I also knew that I needed to get healthy again. Every year I put on a few pounds until I hit my peak during my last job: 230 lbs. Wanting to be around for Christina and Christopher for a long time, I got back in shape, lost 55 lbs, and can run half marathons on a whim. Exercising is therapeutic, clears my head, and keeps me sharp.
I don’t know how normal people do it, but I never could make my hours work with my last job. I had a (rarely met) goal to sleep eight hours each night. It took two hours to commute, and I was at the office for at least nine hours a day. It took me an hour to get ready in the morning, and an hour when I got home to change, walk the dog, have dinner, etc. Add this up and you are at 21 hours. That left me a scant three hours to be a husband, be a dad, do chores, exercise, read, and do the extra 1-2 hours of work a day that was expected of me.
As a consultant, time is far more fluid and I am able to make things fit a lot better. Just having the two hours a day back from not commuting is immensely helpful. I still work a lot of hours, but everything just seems to fall into place better.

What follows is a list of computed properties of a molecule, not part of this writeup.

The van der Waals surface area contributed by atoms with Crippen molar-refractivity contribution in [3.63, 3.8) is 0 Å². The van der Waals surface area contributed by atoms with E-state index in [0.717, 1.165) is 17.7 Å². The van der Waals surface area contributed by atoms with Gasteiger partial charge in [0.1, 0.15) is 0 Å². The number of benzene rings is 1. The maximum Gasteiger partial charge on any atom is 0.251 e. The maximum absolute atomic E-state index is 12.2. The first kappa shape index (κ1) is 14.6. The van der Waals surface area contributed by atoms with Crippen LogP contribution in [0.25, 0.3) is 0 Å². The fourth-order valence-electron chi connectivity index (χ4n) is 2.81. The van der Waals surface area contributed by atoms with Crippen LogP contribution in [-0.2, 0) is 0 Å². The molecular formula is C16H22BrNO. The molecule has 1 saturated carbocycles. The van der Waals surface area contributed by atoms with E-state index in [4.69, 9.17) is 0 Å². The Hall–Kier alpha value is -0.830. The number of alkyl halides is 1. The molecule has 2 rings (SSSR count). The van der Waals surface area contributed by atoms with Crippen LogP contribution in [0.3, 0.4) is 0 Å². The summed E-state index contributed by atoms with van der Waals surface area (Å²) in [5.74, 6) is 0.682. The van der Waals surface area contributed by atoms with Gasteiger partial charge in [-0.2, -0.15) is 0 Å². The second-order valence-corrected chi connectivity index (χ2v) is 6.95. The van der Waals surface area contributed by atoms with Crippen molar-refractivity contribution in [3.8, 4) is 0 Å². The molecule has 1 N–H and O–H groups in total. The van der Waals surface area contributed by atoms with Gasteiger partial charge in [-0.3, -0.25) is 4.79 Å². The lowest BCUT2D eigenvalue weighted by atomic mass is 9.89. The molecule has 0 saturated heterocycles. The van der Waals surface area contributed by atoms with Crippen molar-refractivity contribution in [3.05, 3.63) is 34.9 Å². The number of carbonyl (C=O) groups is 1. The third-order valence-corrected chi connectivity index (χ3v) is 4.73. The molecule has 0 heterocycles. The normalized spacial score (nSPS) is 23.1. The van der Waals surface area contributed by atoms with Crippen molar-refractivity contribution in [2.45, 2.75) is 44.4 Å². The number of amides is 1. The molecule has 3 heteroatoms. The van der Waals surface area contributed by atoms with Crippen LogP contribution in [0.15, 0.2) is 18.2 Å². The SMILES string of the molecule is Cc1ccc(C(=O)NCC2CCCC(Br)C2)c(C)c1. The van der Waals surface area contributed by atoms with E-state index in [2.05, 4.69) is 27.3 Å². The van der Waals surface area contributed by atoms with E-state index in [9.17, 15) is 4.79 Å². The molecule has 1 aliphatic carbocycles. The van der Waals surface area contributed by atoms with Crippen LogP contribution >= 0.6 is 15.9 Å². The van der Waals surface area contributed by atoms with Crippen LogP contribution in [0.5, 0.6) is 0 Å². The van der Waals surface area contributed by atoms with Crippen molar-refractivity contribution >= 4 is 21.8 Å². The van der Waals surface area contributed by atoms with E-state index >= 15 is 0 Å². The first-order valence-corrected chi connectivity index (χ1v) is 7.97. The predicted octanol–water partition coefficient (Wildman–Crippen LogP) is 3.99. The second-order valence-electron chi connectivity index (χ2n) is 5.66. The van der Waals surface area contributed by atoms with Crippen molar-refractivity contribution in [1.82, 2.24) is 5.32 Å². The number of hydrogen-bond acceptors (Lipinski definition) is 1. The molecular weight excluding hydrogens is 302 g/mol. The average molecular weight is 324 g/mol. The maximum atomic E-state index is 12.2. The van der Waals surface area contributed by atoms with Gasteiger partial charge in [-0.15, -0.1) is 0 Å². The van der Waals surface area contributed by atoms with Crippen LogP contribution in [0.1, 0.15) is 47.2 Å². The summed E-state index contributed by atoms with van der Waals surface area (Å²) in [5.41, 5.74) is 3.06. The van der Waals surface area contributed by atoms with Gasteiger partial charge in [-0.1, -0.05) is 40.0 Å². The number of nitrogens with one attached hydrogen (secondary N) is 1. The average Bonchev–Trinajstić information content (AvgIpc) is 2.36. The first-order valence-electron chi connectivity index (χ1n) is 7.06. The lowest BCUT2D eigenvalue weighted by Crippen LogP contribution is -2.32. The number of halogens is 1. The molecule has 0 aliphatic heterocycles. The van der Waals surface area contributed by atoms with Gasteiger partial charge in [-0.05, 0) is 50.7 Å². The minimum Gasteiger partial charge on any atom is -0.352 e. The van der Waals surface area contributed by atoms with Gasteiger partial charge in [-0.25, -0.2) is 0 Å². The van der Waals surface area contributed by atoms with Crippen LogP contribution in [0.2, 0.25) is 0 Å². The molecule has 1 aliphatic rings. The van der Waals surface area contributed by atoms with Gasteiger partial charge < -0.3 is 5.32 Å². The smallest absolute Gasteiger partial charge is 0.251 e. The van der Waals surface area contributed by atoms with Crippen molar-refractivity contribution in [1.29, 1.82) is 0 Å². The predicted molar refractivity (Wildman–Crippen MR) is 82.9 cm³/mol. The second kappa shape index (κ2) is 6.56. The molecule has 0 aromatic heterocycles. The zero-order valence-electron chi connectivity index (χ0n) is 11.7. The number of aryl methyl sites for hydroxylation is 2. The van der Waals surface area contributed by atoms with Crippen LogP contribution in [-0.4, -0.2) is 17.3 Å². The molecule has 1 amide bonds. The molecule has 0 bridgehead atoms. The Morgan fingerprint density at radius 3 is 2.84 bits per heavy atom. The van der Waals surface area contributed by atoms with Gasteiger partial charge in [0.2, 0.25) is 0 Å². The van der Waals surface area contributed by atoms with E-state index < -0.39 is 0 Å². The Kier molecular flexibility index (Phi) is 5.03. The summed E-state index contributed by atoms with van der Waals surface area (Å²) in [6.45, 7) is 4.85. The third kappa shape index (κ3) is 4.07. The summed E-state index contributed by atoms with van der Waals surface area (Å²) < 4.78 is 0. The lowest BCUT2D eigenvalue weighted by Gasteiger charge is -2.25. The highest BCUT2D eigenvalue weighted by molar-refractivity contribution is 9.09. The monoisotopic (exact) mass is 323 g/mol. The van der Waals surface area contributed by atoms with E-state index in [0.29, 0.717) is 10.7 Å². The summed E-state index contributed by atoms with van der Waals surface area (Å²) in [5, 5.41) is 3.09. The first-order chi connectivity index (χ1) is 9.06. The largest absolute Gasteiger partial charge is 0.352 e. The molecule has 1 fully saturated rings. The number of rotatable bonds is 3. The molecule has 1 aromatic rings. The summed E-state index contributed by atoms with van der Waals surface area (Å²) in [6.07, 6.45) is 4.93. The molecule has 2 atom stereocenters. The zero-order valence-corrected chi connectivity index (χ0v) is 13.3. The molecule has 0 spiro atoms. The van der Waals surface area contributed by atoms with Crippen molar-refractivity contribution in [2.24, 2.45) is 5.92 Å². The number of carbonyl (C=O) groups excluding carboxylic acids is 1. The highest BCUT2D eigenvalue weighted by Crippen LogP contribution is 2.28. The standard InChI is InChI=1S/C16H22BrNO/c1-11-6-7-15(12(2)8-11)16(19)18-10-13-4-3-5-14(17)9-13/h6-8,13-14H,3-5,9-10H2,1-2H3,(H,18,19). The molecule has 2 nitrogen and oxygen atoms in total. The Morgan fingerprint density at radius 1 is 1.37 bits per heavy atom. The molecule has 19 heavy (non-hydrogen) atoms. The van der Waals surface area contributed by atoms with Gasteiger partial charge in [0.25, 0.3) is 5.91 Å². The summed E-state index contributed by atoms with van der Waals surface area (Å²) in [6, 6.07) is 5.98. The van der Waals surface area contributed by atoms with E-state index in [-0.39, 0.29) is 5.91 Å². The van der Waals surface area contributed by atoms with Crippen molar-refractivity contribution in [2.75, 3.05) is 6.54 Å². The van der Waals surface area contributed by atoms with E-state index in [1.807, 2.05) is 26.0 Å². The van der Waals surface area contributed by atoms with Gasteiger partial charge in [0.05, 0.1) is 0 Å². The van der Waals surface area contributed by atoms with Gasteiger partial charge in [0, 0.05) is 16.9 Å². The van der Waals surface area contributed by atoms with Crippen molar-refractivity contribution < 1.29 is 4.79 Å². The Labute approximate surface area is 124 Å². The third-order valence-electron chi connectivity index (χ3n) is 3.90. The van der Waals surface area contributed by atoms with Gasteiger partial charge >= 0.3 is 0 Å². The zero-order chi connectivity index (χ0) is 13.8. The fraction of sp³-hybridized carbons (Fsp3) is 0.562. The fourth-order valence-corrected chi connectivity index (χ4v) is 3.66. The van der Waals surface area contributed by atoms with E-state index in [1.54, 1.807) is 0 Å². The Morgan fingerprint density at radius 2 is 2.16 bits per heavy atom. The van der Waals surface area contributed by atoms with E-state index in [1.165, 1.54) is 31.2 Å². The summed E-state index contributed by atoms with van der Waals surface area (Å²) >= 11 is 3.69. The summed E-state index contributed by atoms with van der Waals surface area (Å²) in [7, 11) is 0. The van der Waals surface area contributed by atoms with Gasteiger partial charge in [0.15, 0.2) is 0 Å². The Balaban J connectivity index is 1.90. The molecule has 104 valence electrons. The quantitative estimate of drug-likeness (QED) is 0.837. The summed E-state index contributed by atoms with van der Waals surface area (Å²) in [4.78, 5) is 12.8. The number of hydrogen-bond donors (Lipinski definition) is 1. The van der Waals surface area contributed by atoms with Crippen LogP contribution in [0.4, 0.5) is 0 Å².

3) With consulting, you can focus exclusively on your strengths. In a traditional job, you may be responsible for twenty things for which seven you excel, another seven you are good, and maybe six you struggle. And because you are not good at those six, you spend a disproportionate amount of time on them.
With consulting, you can really focus on the things you do best. For areas that are outside of your competencies, you bring in partners that are strong in those areas. This leads to a much more satisfying work life.
4) When I considered consulting, everyone said that the hardest part was business development. Interestingly enough, this has not been a problem for me. In my first year of consulting, I had ten contracts of varying sizes. I am now building a partner network to help me with the work and am going to hire a virtual assistant to give me more time to focus on clients.
I consider myself extraordinarily lucky, but I suspect there are a few ingredients that contribute to this luck. I haven’t put much thought into this, but I believe that good Karma returns to you in unexpected ways. So when I help someone who may be a potential client, it is not with the attitude that it may profit me somehow – but that it helps Karma. Sometimes it results in a contract, sometimes the only benefit is the good feeling that I helped someone, and sometimes, that person recommends you to someone else that leads to a partnership. So ultimately it all comes around. When you take this attitude, you don’t see people as walking ATM machines and this allows people to see you as a partner and not someone on the take.
5) Income Security. While there were many things I liked about consulting, the idea of income insecurity was a hurdle. However, as I increasingly got more contracts, this fear did a complete 180.